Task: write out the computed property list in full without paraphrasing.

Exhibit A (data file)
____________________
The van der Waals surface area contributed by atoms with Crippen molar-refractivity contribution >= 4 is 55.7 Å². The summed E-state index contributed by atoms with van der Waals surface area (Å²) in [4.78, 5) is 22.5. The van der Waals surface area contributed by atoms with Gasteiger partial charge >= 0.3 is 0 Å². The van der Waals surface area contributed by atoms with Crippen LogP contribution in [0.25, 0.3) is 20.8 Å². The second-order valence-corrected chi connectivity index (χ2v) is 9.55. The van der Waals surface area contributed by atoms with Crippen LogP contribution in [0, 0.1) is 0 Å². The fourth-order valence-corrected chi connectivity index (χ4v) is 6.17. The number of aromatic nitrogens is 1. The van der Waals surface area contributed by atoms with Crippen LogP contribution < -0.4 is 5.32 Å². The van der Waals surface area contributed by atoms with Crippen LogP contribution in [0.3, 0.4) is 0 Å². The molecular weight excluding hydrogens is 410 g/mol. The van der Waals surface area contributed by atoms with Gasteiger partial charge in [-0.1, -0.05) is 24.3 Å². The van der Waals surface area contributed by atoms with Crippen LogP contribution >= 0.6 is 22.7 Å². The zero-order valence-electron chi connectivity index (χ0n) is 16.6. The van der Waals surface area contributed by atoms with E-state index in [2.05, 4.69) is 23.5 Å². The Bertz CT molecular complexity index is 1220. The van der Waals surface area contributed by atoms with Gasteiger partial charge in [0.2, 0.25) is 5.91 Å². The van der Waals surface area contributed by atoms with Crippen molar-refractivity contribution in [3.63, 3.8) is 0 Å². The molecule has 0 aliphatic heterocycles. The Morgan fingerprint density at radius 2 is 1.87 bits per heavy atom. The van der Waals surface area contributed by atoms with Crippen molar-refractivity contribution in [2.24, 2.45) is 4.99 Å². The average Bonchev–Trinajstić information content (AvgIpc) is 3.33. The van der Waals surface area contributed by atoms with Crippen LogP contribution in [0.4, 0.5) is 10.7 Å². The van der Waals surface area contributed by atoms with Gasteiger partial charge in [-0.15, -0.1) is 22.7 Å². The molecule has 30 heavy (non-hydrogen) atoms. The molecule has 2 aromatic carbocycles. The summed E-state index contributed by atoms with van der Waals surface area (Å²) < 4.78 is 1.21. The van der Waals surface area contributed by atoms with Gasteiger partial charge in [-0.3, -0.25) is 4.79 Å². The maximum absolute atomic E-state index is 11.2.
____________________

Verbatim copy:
The van der Waals surface area contributed by atoms with Crippen molar-refractivity contribution >= 4 is 55.7 Å². The summed E-state index contributed by atoms with van der Waals surface area (Å²) in [4.78, 5) is 22.5. The van der Waals surface area contributed by atoms with Gasteiger partial charge >= 0.3 is 0 Å². The van der Waals surface area contributed by atoms with Crippen LogP contribution in [0.25, 0.3) is 20.8 Å². The second-order valence-corrected chi connectivity index (χ2v) is 9.55. The van der Waals surface area contributed by atoms with Crippen LogP contribution in [0, 0.1) is 0 Å². The fourth-order valence-corrected chi connectivity index (χ4v) is 6.17. The number of aromatic nitrogens is 1. The van der Waals surface area contributed by atoms with Crippen LogP contribution < -0.4 is 5.32 Å². The van der Waals surface area contributed by atoms with Crippen LogP contribution in [0.3, 0.4) is 0 Å². The molecular weight excluding hydrogens is 410 g/mol. The van der Waals surface area contributed by atoms with Gasteiger partial charge in [-0.1, -0.05) is 24.3 Å². The van der Waals surface area contributed by atoms with Crippen LogP contribution >= 0.6 is 22.7 Å². The zero-order valence-electron chi connectivity index (χ0n) is 16.6. The van der Waals surface area contributed by atoms with E-state index in [2.05, 4.69) is 23.5 Å². The Bertz CT molecular complexity index is 1220. The van der Waals surface area contributed by atoms with Gasteiger partial charge in [0.2, 0.25) is 5.91 Å². The van der Waals surface area contributed by atoms with Crippen molar-refractivity contribution in [3.63, 3.8) is 0 Å². The molecule has 0 aliphatic heterocycles. The Morgan fingerprint density at radius 2 is 1.87 bits per heavy atom. The van der Waals surface area contributed by atoms with Crippen molar-refractivity contribution in [2.24, 2.45) is 4.99 Å². The average Bonchev–Trinajstić information content (AvgIpc) is 3.33. The van der Waals surface area contributed by atoms with Crippen LogP contribution in [0.4, 0.5) is 10.7 Å². The van der Waals surface area contributed by atoms with Gasteiger partial charge in [-0.15, -0.1) is 22.7 Å². The molecule has 30 heavy (non-hydrogen) atoms. The molecule has 2 aromatic carbocycles. The summed E-state index contributed by atoms with van der Waals surface area (Å²) < 4.78 is 1.21. The van der Waals surface area contributed by atoms with Gasteiger partial charge in [-0.3, -0.25) is 4.79 Å². The maximum absolute atomic E-state index is 11.2.